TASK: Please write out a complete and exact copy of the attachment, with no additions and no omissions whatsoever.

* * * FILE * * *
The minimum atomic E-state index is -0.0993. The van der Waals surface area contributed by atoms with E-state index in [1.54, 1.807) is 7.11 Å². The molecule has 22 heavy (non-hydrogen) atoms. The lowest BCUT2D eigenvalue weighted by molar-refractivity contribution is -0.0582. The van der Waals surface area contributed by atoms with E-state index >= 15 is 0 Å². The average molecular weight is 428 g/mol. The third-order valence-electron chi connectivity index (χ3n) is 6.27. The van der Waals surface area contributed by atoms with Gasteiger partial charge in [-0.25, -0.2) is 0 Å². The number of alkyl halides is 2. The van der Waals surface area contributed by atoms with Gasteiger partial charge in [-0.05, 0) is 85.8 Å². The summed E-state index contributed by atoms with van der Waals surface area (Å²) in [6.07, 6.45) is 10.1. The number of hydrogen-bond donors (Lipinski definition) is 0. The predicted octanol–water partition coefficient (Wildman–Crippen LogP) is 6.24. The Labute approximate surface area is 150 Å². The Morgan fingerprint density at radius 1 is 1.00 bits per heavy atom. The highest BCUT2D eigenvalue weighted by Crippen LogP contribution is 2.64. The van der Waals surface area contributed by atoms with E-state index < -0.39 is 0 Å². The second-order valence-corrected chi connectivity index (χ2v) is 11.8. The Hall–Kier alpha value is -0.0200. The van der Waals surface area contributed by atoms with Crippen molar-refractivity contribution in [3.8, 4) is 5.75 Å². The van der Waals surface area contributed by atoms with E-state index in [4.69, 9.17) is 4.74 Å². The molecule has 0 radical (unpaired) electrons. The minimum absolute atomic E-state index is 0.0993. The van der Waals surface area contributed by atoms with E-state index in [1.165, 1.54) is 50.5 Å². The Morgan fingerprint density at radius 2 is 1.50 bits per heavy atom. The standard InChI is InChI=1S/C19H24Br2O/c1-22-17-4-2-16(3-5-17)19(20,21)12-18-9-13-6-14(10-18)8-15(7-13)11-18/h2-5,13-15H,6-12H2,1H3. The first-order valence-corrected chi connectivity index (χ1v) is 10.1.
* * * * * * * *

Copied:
The minimum atomic E-state index is -0.0993. The van der Waals surface area contributed by atoms with E-state index in [1.54, 1.807) is 7.11 Å². The molecule has 22 heavy (non-hydrogen) atoms. The lowest BCUT2D eigenvalue weighted by molar-refractivity contribution is -0.0582. The van der Waals surface area contributed by atoms with E-state index >= 15 is 0 Å². The average molecular weight is 428 g/mol. The third-order valence-electron chi connectivity index (χ3n) is 6.27. The van der Waals surface area contributed by atoms with Gasteiger partial charge in [-0.25, -0.2) is 0 Å². The number of alkyl halides is 2. The van der Waals surface area contributed by atoms with Gasteiger partial charge in [-0.05, 0) is 85.8 Å². The summed E-state index contributed by atoms with van der Waals surface area (Å²) in [6.07, 6.45) is 10.1. The number of hydrogen-bond donors (Lipinski definition) is 0. The predicted octanol–water partition coefficient (Wildman–Crippen LogP) is 6.24. The Labute approximate surface area is 150 Å². The Morgan fingerprint density at radius 1 is 1.00 bits per heavy atom. The highest BCUT2D eigenvalue weighted by Crippen LogP contribution is 2.64. The van der Waals surface area contributed by atoms with E-state index < -0.39 is 0 Å². The second-order valence-corrected chi connectivity index (χ2v) is 11.8. The Hall–Kier alpha value is -0.0200. The van der Waals surface area contributed by atoms with Crippen molar-refractivity contribution in [3.8, 4) is 5.75 Å². The van der Waals surface area contributed by atoms with E-state index in [4.69, 9.17) is 4.74 Å². The molecule has 0 radical (unpaired) electrons. The minimum absolute atomic E-state index is 0.0993. The van der Waals surface area contributed by atoms with E-state index in [1.165, 1.54) is 50.5 Å². The Morgan fingerprint density at radius 2 is 1.50 bits per heavy atom. The standard InChI is InChI=1S/C19H24Br2O/c1-22-17-4-2-16(3-5-17)19(20,21)12-18-9-13-6-14(10-18)8-15(7-13)11-18/h2-5,13-15H,6-12H2,1H3. The first-order valence-corrected chi connectivity index (χ1v) is 10.1.